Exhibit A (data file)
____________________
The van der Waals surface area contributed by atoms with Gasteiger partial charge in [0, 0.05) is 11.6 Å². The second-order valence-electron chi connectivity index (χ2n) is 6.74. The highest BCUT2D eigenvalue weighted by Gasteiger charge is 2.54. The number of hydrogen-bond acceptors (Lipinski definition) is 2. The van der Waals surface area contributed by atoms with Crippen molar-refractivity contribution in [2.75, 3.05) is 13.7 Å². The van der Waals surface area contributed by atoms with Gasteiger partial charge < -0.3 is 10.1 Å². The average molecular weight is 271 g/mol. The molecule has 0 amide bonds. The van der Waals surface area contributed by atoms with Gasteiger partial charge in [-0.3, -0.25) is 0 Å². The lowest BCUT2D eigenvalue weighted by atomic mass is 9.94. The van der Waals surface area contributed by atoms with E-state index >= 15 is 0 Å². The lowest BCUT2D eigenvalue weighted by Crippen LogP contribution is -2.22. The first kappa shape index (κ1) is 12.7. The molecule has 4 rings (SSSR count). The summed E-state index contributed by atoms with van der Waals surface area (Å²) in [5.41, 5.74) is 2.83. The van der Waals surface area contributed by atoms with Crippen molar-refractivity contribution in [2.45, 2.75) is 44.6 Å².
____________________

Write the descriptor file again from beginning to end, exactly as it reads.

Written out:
The van der Waals surface area contributed by atoms with Gasteiger partial charge in [0, 0.05) is 11.6 Å². The second-order valence-electron chi connectivity index (χ2n) is 6.74. The highest BCUT2D eigenvalue weighted by Gasteiger charge is 2.54. The number of hydrogen-bond acceptors (Lipinski definition) is 2. The van der Waals surface area contributed by atoms with Crippen molar-refractivity contribution in [2.75, 3.05) is 13.7 Å². The van der Waals surface area contributed by atoms with Gasteiger partial charge < -0.3 is 10.1 Å². The average molecular weight is 271 g/mol. The molecule has 0 amide bonds. The van der Waals surface area contributed by atoms with Gasteiger partial charge in [-0.3, -0.25) is 0 Å². The lowest BCUT2D eigenvalue weighted by atomic mass is 9.94. The van der Waals surface area contributed by atoms with E-state index >= 15 is 0 Å². The lowest BCUT2D eigenvalue weighted by Crippen LogP contribution is -2.22. The first kappa shape index (κ1) is 12.7. The molecule has 4 rings (SSSR count). The summed E-state index contributed by atoms with van der Waals surface area (Å²) in [5.41, 5.74) is 2.83. The van der Waals surface area contributed by atoms with Crippen molar-refractivity contribution in [2.45, 2.75) is 44.6 Å².